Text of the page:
The NFL Draft — the grandaddy of all drafts, if we’re being honest — is finally upon us.
And the uncertainty starts at the top. What will Arizona do with No. 1? Will they really grab Oklahoma quarterback Kyler Murray after trading up to No. 10 to draft Josh Rosen just last year? And in a draft light on elite offensive skill-position players, will we even see a wide receiver or running back selected in the first 32?
To make sense of it all, we collected six of the most highly regarded first-round mock drafts — NFL.com (Daniel Jeremiah), CBS Sports (Will Brinson), USA Today (Nate Davis), Bleacher Report (Matt Miller), Walter Football and ESPN (Mel Kiper) — and came up with an average draft slot for each player. (Note: If a player wasn’t listed in the first round of a mock draft, we assigned him a 33 to make the math work.)
So which prospects were rated highest by NFL insiders, and how should fans make sense of these rankings? We’ve laid it all out in the table and takeaways below.
|1. Kyler Murray, QB||1||4||1||1||1||1||1.50|
|2. Nick Bosa, DE||2||2||2||2||2||2||2.00|
|3. Quinnen Williams, DT||3||1||3||4||4||3||3.00|
|4. Ed Oliver, DT||4||3||4||3||3||6||3.83|
|5. Devin White, ILB||5||5||6||5||5||5||5.17|
|6. Josh Allen, OLB||6||6||5||6||8||4||5.83|
|7. T.J. Hockenson, TE||7||7||7||7||10||7||7.50|
|8. Jonah Williams, OT/G||9||8||17||8||7||9||9.67|
|9. Devin Bush, ILB||10||10||10||10||14||11||10.83|
|10. Jawaan Taylor, OT||12||9||14||16||9||12||12.00|
|11. Christian Wilkins, DT||13||12||13||9||13||13||12.17|
|12. Dwayne Haskins, QB||15||15||8||15||15||10||13.00|
|13. Brian Burns, OLB||11||16||21||13||16||8||14.17|
|14. Andre Dillard, OT||8||18||11||24||11||16||14.67|
|15. Daniel Jones, QB||17||32||12||11||6||17||15.83|
|16. Cody Ford, OT/G||14||11||19||30||23||14||18.50|
|17. Rashan Gary, DE||21||24||15||14||21||19||19.00|
|18. Noah Fant, TE||32||14||9||12||27||30||20.67|
|19. Garrett Bradbury, C/G||18||13||31||18||18||31||21.50|
|T20. Jeffery Simmons, DT||26||25||24||19||12||26||22.00|
|T20. Clelin Ferrell, DE||25||21||16||21||17||32||22.00|
|22. Marquise Brown, WR||19||27||22||25||25||25||23.83|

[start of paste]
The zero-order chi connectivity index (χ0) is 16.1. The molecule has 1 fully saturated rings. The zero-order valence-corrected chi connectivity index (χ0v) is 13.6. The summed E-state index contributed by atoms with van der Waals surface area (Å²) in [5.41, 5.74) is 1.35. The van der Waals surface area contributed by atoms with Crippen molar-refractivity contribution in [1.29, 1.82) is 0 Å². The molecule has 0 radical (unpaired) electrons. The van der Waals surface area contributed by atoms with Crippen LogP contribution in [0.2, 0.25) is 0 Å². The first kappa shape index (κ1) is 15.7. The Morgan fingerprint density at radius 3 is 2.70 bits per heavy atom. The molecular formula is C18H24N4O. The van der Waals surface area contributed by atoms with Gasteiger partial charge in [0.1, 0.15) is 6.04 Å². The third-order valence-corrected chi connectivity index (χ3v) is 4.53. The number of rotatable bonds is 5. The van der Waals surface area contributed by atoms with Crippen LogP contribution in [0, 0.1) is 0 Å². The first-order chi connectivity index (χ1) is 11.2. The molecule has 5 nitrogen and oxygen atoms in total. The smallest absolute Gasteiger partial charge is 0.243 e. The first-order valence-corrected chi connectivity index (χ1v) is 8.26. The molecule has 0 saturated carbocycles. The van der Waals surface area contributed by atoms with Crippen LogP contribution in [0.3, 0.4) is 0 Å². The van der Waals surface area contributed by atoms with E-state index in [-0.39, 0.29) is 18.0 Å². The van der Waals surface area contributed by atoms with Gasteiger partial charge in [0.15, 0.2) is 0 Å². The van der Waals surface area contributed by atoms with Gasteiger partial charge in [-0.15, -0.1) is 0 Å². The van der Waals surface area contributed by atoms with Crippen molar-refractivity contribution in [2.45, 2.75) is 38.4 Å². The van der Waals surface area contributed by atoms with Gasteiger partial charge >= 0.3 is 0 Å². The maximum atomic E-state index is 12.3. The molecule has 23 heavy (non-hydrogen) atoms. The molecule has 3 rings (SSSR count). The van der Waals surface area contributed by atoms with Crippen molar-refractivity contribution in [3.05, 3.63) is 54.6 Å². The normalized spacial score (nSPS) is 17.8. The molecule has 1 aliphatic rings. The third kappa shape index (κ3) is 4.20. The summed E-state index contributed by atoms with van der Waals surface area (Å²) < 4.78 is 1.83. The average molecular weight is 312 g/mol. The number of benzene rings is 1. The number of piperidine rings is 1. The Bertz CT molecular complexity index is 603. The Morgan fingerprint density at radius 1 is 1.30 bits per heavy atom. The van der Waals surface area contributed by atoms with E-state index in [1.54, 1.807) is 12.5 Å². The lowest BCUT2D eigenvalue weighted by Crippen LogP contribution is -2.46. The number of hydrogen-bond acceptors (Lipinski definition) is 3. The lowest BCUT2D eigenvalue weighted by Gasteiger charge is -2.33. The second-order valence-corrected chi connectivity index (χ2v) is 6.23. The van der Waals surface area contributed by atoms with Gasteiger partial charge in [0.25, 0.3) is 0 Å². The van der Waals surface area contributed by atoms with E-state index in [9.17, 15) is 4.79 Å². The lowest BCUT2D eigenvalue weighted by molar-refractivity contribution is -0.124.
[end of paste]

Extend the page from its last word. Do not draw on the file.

|23. Byron Murphy, CB||23||20||20||—||28||20||24.00|
|24. Chris Lindstrom, G||31||23||18||22||—||18||24.17|
|T25. Greedy Williams, CB||14||—||24||24||—||23||25.17|
|T25. Rock Ya-Sin, CB||20||—||25||20||20||—||25.17|
|27. Dexter Lawrence, DT||—||17||28||28||19||28||25.50|
|28. Montez Sweat, DE||16||19||—||—||—||21||25.83|
|29. Drew Lock, QB||30||29||32||17||—||15||26.00|
|30. Josh Jacobs, RB||24||30||—||27||24||24||27.00|
|T31. Erik McCoy, C/G||—||31||23||—||31||22||28.83|
|T31. Jonathan Abram, S||29||—||26||26||26||—||28.83|
Consensus NFL Mock Draft Takeaways
Murray goes No. 1, followed by three more QBs
Much of what has been said about the 2019 draft surrounds the talent of the quarterbacks — or lack thereof. Outside of Kyler Murray, who is a near-unanimous No. 1 pick among these mocks, this QB class has been widely categorized as much less “NFL-ready” compared to last year’s crop.
Despite the underwhelming scouting reports at the position, our mock still sees four quarterbacks going off the board in the top 29 picks, which is just one less than 2018’s draft. Of course, each of the five pivots selected in the first round last April ended their rookie seasons as their team’s starter, including Lamar Jackson who played in the post-season. We’d be surprised if that was the case with this group.
Does this indicate the 2019 quarterback class may be better than initially expected, or will we see QB-needy teams reaching in hopes of making a franchise-altering pick?
Two TEs, One WR, One RB in top-32
Maybe the thing that stands out most about the mock draft above is the lack of offensive skill-position players going in the first round. This was a trend we saw last year as just three running backs, two receivers and one tight end going in the top 32.
But this year’s mock sees just four offensive skill-position players projected to be taken Thursday night, and two of them are tight ends from the same school. Iowa’s T.J. Hockenson and Noah Fant are mocked to be selected over any wide receiver or running backs, with Oklahoma WR Marquise Brown and Alabama RB Josh Jacobs slotted in at Nos. 22 and 30, respectively.
Obviously, Thursday’s first round could play out much differently, but the lack of offensive skill-position players in Round 1 is a growing trend – and one to keep an eye on in years to come.
Defensive players are the majority
According to this mock, six of the top 10 and 17 of the top 32 prospects taken will be defensive players. For comparison, last season saw six offensive players in the top 10 and 16 of the top 32 overall on that side of the ball.
The large number of defensive players is notable, but isn’t all that odd. We’ve seen plenty of defence-heavy drafts in the past. What is interesting about the above mock draft, however, is the defensive positions being selected.
Defensive linemen have long been considered the class of the 2019 draft, but in this mock three linebackers (Kentucky’s Josh Allen is more of a pass rusher, to be fair) land in the top 10 – something we haven’t seen yet this century. Seeing two inside linebackers near the top of the draft is unusual, but the drop-off at the position after the two Devins (White and Bush) is reportedly considerable.
Also interesting – and it reminds us a little of the offensive skill-position player situation – is the lack of cornerbacks and safeties in the top-20, as those positions are normally coveted if the talent is there. We haven’t seen a corner or safety not selected in the top 10 since 2015, and that year Minnesota selected CB Trae Waynes at No. 11.